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Supernova 2013cq
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Title: Photometric Observations of Supernova 2013cq Associated with GRB 130427A
Author: R. L. Becerra, A. M. Watson, W. H. Lee, N. Fraija, N. R. Butler, J. S. Bloom, J. I. Capone, A. Cucchiara, J. A. de Diego, O. D. Fox, N. Gehrels, L. N. Georgiev, J. J. González, A. S. Kutyrev, O. M. Littlejohns, J. X. Prochaska, E. Ramirez-Ruiz, M. G. Richer, C. G. Román-Zúñiga, V. L. Toy, E. Troja

We observed the afterglow of GRB 130427A with the RATIR instrument on the 1.5-m Harold L. Johnson telescope of the Observatorio Astronómico Nacional on Sierra San Pedro Mártir. Our homogenous griZYJH photometry extends from the night of burst to three years later. We fit a model for the afterglow. There is a significant positive residual which matches the behaviour of SN 1998bw in the griZ filters; we suggest that this is a photometric signature of the supernova SN 2013cq associated with the GRB. The peak absolute magnitude of the supernova is Mr=-18.43±0.11.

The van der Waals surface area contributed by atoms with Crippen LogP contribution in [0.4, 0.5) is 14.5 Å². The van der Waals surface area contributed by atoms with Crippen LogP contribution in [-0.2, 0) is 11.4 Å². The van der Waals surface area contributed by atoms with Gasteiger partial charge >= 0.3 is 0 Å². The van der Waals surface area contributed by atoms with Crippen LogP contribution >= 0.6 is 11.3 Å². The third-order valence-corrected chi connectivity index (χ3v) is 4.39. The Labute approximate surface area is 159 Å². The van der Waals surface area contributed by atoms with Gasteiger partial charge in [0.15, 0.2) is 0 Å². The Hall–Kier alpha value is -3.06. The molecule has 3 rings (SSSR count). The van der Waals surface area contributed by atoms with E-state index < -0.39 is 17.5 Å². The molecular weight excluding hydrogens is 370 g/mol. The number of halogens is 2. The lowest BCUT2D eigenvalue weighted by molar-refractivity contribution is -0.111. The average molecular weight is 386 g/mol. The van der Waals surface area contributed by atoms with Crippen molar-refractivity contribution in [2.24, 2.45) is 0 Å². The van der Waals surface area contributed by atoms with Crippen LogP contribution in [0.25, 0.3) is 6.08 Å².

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RE: GRB 130427A
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Optical Flash From GRB 130427A

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Supernova 2013cq
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Title: Discovery of the broad-lined Type Ic SN 2013cq associated with the very energetic GRB 130427A
Authors: D. Xu, A. de Ugarte Postigo, G. Leloudas, T. Kruhler, Z. Cano, J. Hjorth, D. Malesani, J. P. U. Fynbo, C. C. Thoene, R. Sanchez-Ramirez, S. Schulze, P. Jakobsson, L. Kaper, J. Sollerman, D. J. Watson, A. Cabrera-Lavers, C. Cao, H. Flores, J. Gorosabel, S. M. Hu, B. Milvang-Jensen, M. Sparre, L. P. Xin, T. M. Zhang, W. K. Zheng, Y. C. Zou